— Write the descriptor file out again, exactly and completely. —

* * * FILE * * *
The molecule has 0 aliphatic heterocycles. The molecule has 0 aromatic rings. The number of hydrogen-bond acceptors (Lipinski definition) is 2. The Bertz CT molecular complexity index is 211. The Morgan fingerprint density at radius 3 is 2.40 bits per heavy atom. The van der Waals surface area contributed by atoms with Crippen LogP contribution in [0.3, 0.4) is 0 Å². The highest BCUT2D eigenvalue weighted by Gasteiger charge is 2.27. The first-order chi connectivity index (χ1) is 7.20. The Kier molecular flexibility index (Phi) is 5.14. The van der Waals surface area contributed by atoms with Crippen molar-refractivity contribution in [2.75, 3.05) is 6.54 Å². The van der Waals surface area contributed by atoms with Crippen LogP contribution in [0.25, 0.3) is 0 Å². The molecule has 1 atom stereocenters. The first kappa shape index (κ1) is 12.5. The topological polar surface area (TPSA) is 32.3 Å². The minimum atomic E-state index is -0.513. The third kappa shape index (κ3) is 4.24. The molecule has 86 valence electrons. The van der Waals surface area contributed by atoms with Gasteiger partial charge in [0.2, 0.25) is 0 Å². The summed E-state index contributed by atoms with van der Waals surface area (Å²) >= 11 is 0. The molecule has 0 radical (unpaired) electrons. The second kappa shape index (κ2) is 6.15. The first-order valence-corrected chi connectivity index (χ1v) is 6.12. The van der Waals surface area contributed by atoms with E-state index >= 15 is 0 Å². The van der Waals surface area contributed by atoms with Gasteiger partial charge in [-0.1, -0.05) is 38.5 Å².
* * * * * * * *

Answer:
The molecule has 0 aliphatic heterocycles. The molecule has 0 aromatic rings. The number of hydrogen-bond acceptors (Lipinski definition) is 2. The Bertz CT molecular complexity index is 211. The Morgan fingerprint density at radius 3 is 2.40 bits per heavy atom. The van der Waals surface area contributed by atoms with Crippen LogP contribution in [0.3, 0.4) is 0 Å². The highest BCUT2D eigenvalue weighted by Gasteiger charge is 2.27. The first-order chi connectivity index (χ1) is 7.20. The Kier molecular flexibility index (Phi) is 5.14. The van der Waals surface area contributed by atoms with Crippen molar-refractivity contribution in [2.75, 3.05) is 6.54 Å². The van der Waals surface area contributed by atoms with Crippen LogP contribution in [0.25, 0.3) is 0 Å². The molecule has 1 atom stereocenters. The first kappa shape index (κ1) is 12.5. The topological polar surface area (TPSA) is 32.3 Å². The minimum atomic E-state index is -0.513. The third kappa shape index (κ3) is 4.24. The molecule has 86 valence electrons. The van der Waals surface area contributed by atoms with Gasteiger partial charge in [0.2, 0.25) is 0 Å². The summed E-state index contributed by atoms with van der Waals surface area (Å²) >= 11 is 0. The molecule has 0 radical (unpaired) electrons. The second kappa shape index (κ2) is 6.15. The first-order valence-corrected chi connectivity index (χ1v) is 6.12. The van der Waals surface area contributed by atoms with E-state index >= 15 is 0 Å². The van der Waals surface area contributed by atoms with Gasteiger partial charge in [-0.1, -0.05) is 38.5 Å².